Glimepiride Reduces the Expression of PrPC, Prevents PrPSc Formation and Protects against Prion Mediated Neurotoxicity
Web of Science
AuthorBate, C; Tayebi, M; Diomede, L; Salmona, M; Williams, A
Source TitlePLoS One
PublisherPUBLIC LIBRARY SCIENCE
University of Melbourne Author/sTayebi, Mourad
AffiliationFlorey Department of Neuroscience and Mental Health
Document TypeJournal Article
CitationsBate, C., Tayebi, M., Diomede, L., Salmona, M. & Williams, A. (2009). Glimepiride Reduces the Expression of PrPC, Prevents PrPSc Formation and Protects against Prion Mediated Neurotoxicity. PLOS ONE, 4 (12), https://doi.org/10.1371/journal.pone.0008221.
Access StatusOpen Access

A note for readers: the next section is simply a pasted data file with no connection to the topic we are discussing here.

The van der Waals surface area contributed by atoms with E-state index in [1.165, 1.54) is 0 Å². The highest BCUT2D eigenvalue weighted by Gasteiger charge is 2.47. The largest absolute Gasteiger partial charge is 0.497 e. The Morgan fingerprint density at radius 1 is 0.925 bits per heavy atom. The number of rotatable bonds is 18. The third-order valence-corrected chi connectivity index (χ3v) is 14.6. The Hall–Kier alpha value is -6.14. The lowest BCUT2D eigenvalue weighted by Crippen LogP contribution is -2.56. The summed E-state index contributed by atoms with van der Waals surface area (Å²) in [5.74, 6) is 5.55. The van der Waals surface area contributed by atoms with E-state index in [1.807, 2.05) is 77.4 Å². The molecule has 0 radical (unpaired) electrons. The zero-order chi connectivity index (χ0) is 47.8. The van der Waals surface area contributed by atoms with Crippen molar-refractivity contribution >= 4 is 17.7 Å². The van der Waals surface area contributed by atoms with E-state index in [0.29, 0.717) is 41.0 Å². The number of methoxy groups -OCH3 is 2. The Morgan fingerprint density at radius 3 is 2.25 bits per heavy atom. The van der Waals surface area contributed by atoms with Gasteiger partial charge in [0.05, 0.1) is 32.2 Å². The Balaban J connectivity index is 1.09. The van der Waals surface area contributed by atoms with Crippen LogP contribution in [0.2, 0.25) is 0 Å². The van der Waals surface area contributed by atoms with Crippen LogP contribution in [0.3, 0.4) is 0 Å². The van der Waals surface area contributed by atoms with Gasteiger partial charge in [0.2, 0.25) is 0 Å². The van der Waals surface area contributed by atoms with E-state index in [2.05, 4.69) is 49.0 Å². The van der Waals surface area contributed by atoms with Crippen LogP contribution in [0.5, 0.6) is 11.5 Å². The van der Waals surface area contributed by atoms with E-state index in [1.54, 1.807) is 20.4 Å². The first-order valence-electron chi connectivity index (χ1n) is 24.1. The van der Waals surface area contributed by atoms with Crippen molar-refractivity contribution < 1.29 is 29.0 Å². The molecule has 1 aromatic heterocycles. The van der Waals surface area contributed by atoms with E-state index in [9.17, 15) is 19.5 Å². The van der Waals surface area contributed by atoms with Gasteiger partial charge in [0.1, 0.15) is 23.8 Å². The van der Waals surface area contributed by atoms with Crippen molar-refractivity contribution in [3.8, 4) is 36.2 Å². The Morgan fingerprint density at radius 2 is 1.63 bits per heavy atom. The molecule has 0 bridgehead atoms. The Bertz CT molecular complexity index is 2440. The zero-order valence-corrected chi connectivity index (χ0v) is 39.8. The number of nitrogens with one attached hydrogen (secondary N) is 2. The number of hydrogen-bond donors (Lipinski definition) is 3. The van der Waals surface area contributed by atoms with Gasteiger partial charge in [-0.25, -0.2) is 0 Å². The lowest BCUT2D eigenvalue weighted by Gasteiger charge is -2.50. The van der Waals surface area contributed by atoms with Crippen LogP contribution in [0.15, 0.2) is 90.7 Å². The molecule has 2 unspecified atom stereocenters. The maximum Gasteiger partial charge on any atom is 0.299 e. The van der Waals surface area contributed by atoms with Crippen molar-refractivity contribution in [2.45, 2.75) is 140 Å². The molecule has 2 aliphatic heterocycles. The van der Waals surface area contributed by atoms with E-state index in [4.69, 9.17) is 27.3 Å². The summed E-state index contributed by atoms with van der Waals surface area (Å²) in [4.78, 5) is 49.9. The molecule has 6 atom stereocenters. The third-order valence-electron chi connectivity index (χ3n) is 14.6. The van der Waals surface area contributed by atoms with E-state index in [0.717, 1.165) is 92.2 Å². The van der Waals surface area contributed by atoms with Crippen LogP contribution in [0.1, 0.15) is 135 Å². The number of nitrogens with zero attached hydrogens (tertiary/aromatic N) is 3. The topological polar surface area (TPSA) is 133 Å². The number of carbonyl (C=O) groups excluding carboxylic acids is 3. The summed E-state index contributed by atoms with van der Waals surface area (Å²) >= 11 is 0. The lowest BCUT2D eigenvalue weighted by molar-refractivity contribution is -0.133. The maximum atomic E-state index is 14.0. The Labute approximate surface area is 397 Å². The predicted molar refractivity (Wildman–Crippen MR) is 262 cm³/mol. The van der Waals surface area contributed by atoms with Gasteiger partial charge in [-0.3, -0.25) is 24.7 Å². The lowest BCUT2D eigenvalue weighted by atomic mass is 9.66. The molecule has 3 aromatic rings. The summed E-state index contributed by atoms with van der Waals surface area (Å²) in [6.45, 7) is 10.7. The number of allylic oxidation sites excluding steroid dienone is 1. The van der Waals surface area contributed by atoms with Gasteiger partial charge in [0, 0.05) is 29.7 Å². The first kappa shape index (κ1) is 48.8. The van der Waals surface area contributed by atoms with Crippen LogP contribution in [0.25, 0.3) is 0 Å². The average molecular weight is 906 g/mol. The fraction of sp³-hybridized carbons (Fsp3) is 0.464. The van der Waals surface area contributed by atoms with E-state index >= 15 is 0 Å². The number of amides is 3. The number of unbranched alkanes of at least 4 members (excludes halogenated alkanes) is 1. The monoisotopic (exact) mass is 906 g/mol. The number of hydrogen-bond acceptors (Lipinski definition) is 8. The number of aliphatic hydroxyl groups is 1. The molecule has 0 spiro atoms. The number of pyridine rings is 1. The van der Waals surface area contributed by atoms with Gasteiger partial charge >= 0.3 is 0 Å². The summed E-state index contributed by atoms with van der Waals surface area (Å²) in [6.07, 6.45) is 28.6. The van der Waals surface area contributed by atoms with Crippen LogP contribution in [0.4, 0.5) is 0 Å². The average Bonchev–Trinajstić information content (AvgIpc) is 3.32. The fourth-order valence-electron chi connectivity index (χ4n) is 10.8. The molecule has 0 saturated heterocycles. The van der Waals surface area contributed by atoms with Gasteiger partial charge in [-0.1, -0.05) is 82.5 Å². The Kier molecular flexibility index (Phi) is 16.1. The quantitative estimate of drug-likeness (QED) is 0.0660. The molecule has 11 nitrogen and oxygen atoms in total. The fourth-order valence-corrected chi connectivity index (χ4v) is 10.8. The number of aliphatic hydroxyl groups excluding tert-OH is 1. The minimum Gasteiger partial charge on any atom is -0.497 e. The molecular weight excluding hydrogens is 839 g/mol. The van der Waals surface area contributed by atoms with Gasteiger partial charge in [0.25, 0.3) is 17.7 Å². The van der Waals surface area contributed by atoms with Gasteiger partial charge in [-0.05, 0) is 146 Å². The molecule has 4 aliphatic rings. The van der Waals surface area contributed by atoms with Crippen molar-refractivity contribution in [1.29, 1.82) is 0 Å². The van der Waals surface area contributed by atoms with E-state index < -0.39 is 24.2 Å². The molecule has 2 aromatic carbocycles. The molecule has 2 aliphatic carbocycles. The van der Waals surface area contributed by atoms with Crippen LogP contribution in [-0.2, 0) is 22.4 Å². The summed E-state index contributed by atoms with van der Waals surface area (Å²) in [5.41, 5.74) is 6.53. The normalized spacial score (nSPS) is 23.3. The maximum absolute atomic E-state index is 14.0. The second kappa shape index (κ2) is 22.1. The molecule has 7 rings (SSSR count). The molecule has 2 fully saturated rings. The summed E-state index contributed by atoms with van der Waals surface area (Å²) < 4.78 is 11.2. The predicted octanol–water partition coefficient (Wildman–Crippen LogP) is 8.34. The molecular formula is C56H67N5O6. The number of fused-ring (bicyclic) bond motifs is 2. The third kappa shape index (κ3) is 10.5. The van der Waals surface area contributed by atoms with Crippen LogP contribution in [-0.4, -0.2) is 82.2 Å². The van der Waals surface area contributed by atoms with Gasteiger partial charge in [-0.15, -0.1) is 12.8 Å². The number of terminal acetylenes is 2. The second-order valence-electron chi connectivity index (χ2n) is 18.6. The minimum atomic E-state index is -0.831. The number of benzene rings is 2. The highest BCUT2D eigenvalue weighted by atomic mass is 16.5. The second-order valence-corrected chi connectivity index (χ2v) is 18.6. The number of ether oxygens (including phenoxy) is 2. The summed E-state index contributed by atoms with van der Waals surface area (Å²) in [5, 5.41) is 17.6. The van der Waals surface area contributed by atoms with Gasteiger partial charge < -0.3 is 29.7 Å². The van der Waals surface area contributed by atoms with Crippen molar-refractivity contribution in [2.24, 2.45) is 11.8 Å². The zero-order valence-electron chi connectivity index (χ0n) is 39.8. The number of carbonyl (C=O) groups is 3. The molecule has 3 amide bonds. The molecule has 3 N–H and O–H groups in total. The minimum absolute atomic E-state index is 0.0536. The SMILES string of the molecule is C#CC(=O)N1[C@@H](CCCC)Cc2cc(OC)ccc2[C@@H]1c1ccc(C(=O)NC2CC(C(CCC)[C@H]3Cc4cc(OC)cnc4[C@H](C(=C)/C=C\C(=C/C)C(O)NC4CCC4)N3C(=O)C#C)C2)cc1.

BACKGROUND: A hallmark of the prion diseases is the conversion of the host-encoded cellular prion protein (PrP(C)) into a disease related, alternatively folded isoform (PrP(Sc)). The accumulation of PrP(Sc) within the brain is associated with synapse loss and ultimately neuronal death. Novel therapeutics are desperately required to treat neurodegenerative diseases including the prion diseases. PRINCIPAL FINDINGS: Treatment with glimepiride, a sulphonylurea approved for the treatment of diabetes mellitus, induced the release of PrP(C) from the surface of prion-infected neuronal cells. The cell surface is a site where PrP(C) molecules may be converted to PrP(Sc) and glimepiride treatment reduced PrP(Sc) formation in three prion infected neuronal cell lines (ScN2a, SMB and ScGT1 cells). Glimepiride also protected cortical and hippocampal neurones against the toxic effects of the prion-derived peptide PrP82-146. Glimepiride treatment significantly reduce both the amount of PrP82-146 that bound to neurones and PrP82-146 induced activation of cytoplasmic phospholipase A(2) (cPLA(2)) and the production of prostaglandin E(2) that is associated with neuronal injury in prion diseases. Our results are consistent with reports that glimepiride activates an endogenous glycosylphosphatidylinositol (GPI)-phospholipase C which reduced PrP(C) expression at the surface of neuronal cells. The effects of glimepiride were reproduced by treatment of cells with phosphatidylinositol-phospholipase C (PI-PLC) and were reversed by co-incubation with p-chloromercuriphenylsulphonate, an inhibitor of endogenous GPI-PLC. CONCLUSIONS: Collectively, these results indicate that glimepiride may be a novel treatment to reduce PrP(Sc) formation and neuronal damage in prion diseases.
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